Sixty Six was my first time in the water with an instructor and a class. I had a blast. I caught a ton of waves! Actually, I think I caught eight to ten waves; but considering it was day three at the camp I felt like it was a ton. I think I was more relaxed being in the water with people that knew the wave. Being around other beginner surfers also gave me a bit more confidence, as opposed to just surfing with Phil. And I also have to confess; the instructors pushed my surfboard into 75% of the waves I rode. At first I felt a bit silly about this. Then I figured, screw it, it's what I paid for and it's fun. These pushes from the instructors actually gave me the excitement I needed to paddle into a few of my own. I had all the adrenaline, and cheer, that I needed to keep surfing and surfing, and not want to get out of the water. It was during this session that the instructors helped me work on identification of the waves, lining up with the waves, keeping my legs closed, and perfecting my paddle. The current was insane and we had to paddle constantly to stay in place. It was pretty exhausting. I'd paddle forever to hold my position and just as I'd sit up to rest the instructor would say, “This is your wave. Go. Paddle. Paddle. Paddle.” I'd say “no.” They'd say, “yes.” And I would say “shit” and do what they told me despite my inability to move my arms.
I didn't realize it at the time, but the most annoying part of my day happened an hour and a half into surfing that afternoon. I scraped my foot on the fin of my surfboard. During one of my attempts of wave-catching I was about to go tail over head in a crashing wave. Instinctively I grab the tail of my board by wrapping my feet around it. The fins of a surfboard are sharp, and deadly. The force of the water rushing over the fin, and my foot, influenced the fin to slice a bit of the soft, thin, tender skin on the top of my foot. I felt the cut, but I didn't think it was serious. It wasn't bleeding. I kept on surfing. When our session was over I got out of the water and started walking back to our van. This is when the cut really split open and started to bleed. As I would soon learn, even the smallest cut, bleeding or not, is a big deal in the Bali ocean. No one told me this ahead of time, but the water in Bali is not clean, and (in Bali in general) things like cuts can get infected pretty badly, pretty quickly. In the surf camp's desire that my medical situation not escalate I ended up in the one place you don't want to end up on vacation in Bali...the hospital.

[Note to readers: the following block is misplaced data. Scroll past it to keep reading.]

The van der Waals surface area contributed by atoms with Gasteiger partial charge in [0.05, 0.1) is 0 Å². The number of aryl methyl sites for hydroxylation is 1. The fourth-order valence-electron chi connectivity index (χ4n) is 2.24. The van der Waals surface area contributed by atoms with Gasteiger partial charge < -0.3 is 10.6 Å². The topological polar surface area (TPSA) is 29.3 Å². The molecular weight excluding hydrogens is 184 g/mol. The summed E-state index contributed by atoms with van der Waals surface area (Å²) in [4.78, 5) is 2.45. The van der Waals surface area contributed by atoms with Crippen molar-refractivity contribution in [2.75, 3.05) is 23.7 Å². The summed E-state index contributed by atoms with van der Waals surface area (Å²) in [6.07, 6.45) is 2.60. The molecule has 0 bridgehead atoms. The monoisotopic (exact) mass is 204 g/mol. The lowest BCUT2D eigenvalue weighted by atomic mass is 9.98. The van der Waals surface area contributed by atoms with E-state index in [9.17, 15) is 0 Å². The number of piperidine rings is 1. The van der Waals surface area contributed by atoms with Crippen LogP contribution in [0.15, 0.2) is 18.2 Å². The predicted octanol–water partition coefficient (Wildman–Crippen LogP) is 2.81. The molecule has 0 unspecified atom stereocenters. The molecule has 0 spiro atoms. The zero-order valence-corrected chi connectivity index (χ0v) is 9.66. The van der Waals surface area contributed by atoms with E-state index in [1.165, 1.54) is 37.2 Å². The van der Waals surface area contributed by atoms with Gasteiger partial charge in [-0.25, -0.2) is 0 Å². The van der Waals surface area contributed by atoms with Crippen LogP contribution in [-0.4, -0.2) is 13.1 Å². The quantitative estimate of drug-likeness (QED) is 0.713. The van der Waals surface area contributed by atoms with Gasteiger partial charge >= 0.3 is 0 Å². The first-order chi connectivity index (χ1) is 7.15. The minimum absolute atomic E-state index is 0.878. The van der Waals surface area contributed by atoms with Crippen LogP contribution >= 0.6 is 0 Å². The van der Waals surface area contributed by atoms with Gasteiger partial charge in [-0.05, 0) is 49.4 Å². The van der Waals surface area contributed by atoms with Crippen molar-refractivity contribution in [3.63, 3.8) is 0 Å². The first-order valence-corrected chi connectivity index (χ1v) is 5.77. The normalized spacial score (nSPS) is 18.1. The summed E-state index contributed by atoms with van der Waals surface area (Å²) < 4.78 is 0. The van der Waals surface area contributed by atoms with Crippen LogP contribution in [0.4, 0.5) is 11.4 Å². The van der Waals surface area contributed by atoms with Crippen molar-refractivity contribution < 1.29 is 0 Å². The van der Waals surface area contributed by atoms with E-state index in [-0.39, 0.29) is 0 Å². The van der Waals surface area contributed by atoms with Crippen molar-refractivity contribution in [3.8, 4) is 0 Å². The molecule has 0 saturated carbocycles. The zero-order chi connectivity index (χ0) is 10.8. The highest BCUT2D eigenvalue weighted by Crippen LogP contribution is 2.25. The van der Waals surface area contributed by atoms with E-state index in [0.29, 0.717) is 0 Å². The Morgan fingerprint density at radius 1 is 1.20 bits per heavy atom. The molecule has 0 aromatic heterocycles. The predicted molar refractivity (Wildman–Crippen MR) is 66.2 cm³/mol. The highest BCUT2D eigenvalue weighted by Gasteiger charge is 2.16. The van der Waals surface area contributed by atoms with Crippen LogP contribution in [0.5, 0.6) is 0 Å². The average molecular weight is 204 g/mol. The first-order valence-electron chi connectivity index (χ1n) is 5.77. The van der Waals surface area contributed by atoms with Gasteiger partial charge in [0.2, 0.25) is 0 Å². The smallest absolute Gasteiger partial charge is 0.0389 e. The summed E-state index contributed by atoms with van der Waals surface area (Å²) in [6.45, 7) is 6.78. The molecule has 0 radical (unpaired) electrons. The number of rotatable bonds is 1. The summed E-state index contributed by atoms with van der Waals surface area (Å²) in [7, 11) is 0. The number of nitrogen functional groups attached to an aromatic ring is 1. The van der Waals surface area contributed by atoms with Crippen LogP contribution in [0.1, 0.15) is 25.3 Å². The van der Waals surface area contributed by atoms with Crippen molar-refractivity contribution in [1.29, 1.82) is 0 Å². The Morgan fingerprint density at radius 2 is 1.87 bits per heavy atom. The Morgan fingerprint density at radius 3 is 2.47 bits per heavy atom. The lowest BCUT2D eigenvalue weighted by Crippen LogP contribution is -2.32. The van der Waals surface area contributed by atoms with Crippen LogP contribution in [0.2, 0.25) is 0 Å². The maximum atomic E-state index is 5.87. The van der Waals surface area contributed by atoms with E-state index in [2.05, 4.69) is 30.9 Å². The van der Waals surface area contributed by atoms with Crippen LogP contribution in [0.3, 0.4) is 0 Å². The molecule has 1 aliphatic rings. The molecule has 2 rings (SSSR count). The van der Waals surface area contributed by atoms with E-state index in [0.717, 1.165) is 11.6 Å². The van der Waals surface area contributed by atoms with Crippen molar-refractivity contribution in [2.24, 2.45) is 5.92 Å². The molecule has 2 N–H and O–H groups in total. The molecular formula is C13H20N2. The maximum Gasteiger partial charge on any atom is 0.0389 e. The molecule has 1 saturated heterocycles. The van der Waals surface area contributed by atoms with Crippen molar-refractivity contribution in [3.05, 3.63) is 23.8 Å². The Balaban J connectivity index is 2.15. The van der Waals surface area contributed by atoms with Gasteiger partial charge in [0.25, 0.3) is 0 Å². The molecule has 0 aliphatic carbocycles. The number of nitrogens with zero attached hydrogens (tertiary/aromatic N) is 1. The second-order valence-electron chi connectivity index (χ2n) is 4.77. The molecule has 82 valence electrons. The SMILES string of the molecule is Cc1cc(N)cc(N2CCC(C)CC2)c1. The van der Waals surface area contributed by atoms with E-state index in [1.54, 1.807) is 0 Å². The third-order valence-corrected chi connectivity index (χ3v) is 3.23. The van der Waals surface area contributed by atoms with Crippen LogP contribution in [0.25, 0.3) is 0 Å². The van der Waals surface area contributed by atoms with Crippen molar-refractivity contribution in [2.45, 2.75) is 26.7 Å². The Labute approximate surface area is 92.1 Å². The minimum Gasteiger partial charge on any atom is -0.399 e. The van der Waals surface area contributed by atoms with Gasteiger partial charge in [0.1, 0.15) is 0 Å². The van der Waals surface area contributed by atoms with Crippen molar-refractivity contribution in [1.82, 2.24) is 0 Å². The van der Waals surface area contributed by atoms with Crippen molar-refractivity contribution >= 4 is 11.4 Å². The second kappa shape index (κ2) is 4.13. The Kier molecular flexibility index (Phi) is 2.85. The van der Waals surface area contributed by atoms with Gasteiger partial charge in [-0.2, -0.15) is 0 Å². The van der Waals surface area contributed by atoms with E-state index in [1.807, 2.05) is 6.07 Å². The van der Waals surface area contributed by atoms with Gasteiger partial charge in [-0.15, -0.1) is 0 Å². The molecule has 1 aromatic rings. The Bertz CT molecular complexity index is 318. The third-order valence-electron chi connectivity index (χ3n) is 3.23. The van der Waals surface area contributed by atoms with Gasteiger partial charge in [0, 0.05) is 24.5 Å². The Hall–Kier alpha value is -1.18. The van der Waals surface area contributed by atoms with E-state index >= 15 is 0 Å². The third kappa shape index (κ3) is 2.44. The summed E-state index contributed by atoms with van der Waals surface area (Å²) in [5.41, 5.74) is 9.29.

The hospital was small, but nicer than I had expected from what I read. I was seen quickly by the doctor and she was nice. Thank goodness I did not need stitches; just a couple of glorified bandaids and five days worth of oral antibiotics. This however, did also come with a recommendation of no ocean for a T.B.D. amount of time. The doctor recommended 5 days, but the camp professionals said I'd be good after two or three days. Either way, what I was looking at was maybe not surfing for the rest of our time at camp. I felt really stupid.
Phil, on the other hand, had one of the sweetest Wednesdays his life may have ever known. He signed up for a trip to Balian. Luckily, no one else had signed up for this trip. It was just him and the instructor, Mari. Everyone at camp was speculating about how lucky Phil was for this. They were all picturing the scenario as just two people in the water with wave upon wave for their surfing pleasure. Phil and Mari had fun, but they did not have the break to themselves. It was the two of them, and around fifty Australians. There were more bodies than there were waves. But that is not uncommon in surfing; especially at a world-class location. They surfed for as long as they could and when there were no more waves to be had they went ashore for lunch.
Mari is from a town near the area where he and Phil were surfing. He brought them to an awesome lunch spot. This is where Phil had Babi Gulung again. As I mentioned, this second time around it was delicious. The two of them ate fat for under $10. Phil was stoked. It was off the radar and delicious. Mari had hooked him up with great surfing and great food. After lunch waves still had not returned back to Balian. Phil and Mari decided to leave it in hopes of finding some surf at another spot. While en route Phil requested that they make a pit stop for espresso. If there is one thing that Phil loves more than his morning coffee, it is his afternoon espresso. This particular afternoon espresso was Mari's first. Phil was surprised, Mari was delighted, and for once that day the tables had been turned.
After Wednesday Phil and Mari became great friends. I think Phil was lucky to find someone on this trip that he could talk to, get to know, and be offered insight into the life of one local. They shared a lot of stories and laughs with one another. What's it like living in Bali? I'm sure I still don't know, but Mari has a great sense of humor about it. If you ask Mari why he's never had an espresso he'll tell you it's because they don't have espresso in the jungle. They only have rice.